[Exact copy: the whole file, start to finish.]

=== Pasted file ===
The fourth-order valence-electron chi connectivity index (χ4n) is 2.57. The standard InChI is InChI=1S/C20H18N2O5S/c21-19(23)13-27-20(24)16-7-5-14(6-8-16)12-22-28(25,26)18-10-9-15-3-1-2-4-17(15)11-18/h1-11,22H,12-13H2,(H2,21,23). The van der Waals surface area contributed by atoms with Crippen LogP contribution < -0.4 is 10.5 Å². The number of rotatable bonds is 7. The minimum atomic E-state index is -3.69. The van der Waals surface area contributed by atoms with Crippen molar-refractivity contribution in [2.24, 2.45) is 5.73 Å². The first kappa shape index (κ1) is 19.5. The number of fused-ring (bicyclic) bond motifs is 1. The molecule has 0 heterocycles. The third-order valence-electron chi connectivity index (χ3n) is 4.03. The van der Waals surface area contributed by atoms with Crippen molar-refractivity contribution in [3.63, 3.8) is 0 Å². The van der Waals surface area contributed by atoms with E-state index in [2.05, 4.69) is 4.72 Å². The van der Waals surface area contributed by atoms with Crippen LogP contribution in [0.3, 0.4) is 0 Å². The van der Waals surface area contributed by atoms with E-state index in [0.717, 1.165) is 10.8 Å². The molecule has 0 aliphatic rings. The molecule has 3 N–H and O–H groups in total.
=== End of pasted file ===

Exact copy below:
The fourth-order valence-electron chi connectivity index (χ4n) is 2.57. The standard InChI is InChI=1S/C20H18N2O5S/c21-19(23)13-27-20(24)16-7-5-14(6-8-16)12-22-28(25,26)18-10-9-15-3-1-2-4-17(15)11-18/h1-11,22H,12-13H2,(H2,21,23). The van der Waals surface area contributed by atoms with Crippen LogP contribution < -0.4 is 10.5 Å². The number of rotatable bonds is 7. The minimum atomic E-state index is -3.69. The van der Waals surface area contributed by atoms with Crippen molar-refractivity contribution in [2.24, 2.45) is 5.73 Å². The first kappa shape index (κ1) is 19.5. The number of fused-ring (bicyclic) bond motifs is 1. The molecule has 0 heterocycles. The third-order valence-electron chi connectivity index (χ3n) is 4.03. The van der Waals surface area contributed by atoms with Crippen molar-refractivity contribution in [3.63, 3.8) is 0 Å². The van der Waals surface area contributed by atoms with E-state index in [2.05, 4.69) is 4.72 Å². The van der Waals surface area contributed by atoms with Crippen LogP contribution in [0.3, 0.4) is 0 Å². The van der Waals surface area contributed by atoms with E-state index in [0.717, 1.165) is 10.8 Å². The molecule has 0 aliphatic rings. The molecule has 3 N–H and O–H groups in total.